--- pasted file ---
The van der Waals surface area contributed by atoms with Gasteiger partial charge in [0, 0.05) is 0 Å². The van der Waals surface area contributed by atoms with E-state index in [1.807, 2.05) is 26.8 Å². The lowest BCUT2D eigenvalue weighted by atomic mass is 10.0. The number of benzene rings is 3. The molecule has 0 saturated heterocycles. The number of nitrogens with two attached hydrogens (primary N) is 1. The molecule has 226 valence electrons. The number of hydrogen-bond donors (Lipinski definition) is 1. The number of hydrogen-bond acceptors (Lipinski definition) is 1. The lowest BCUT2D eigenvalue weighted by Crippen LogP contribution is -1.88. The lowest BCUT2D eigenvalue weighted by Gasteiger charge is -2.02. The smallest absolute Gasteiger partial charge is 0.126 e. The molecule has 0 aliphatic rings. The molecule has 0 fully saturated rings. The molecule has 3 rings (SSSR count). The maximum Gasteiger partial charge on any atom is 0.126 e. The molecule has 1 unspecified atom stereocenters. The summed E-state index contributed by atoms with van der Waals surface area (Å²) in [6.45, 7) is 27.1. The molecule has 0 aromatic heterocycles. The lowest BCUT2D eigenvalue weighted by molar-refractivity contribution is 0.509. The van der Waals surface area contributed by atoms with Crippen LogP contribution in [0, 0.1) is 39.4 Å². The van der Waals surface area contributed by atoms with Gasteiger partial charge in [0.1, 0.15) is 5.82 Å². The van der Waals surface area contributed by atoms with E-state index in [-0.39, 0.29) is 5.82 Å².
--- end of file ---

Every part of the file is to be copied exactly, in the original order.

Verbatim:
The van der Waals surface area contributed by atoms with Gasteiger partial charge in [0, 0.05) is 0 Å². The van der Waals surface area contributed by atoms with E-state index in [1.807, 2.05) is 26.8 Å². The lowest BCUT2D eigenvalue weighted by atomic mass is 10.0. The number of benzene rings is 3. The molecule has 0 saturated heterocycles. The number of nitrogens with two attached hydrogens (primary N) is 1. The molecule has 226 valence electrons. The number of hydrogen-bond donors (Lipinski definition) is 1. The number of hydrogen-bond acceptors (Lipinski definition) is 1. The lowest BCUT2D eigenvalue weighted by Crippen LogP contribution is -1.88. The lowest BCUT2D eigenvalue weighted by Gasteiger charge is -2.02. The smallest absolute Gasteiger partial charge is 0.126 e. The molecule has 0 aliphatic rings. The molecule has 0 fully saturated rings. The molecule has 3 rings (SSSR count). The maximum Gasteiger partial charge on any atom is 0.126 e. The molecule has 1 unspecified atom stereocenters. The summed E-state index contributed by atoms with van der Waals surface area (Å²) in [6.45, 7) is 27.1. The molecule has 0 aromatic heterocycles. The lowest BCUT2D eigenvalue weighted by molar-refractivity contribution is 0.509. The van der Waals surface area contributed by atoms with Crippen LogP contribution in [0, 0.1) is 39.4 Å². The van der Waals surface area contributed by atoms with Gasteiger partial charge in [0.1, 0.15) is 5.82 Å². The van der Waals surface area contributed by atoms with E-state index in [-0.39, 0.29) is 5.82 Å².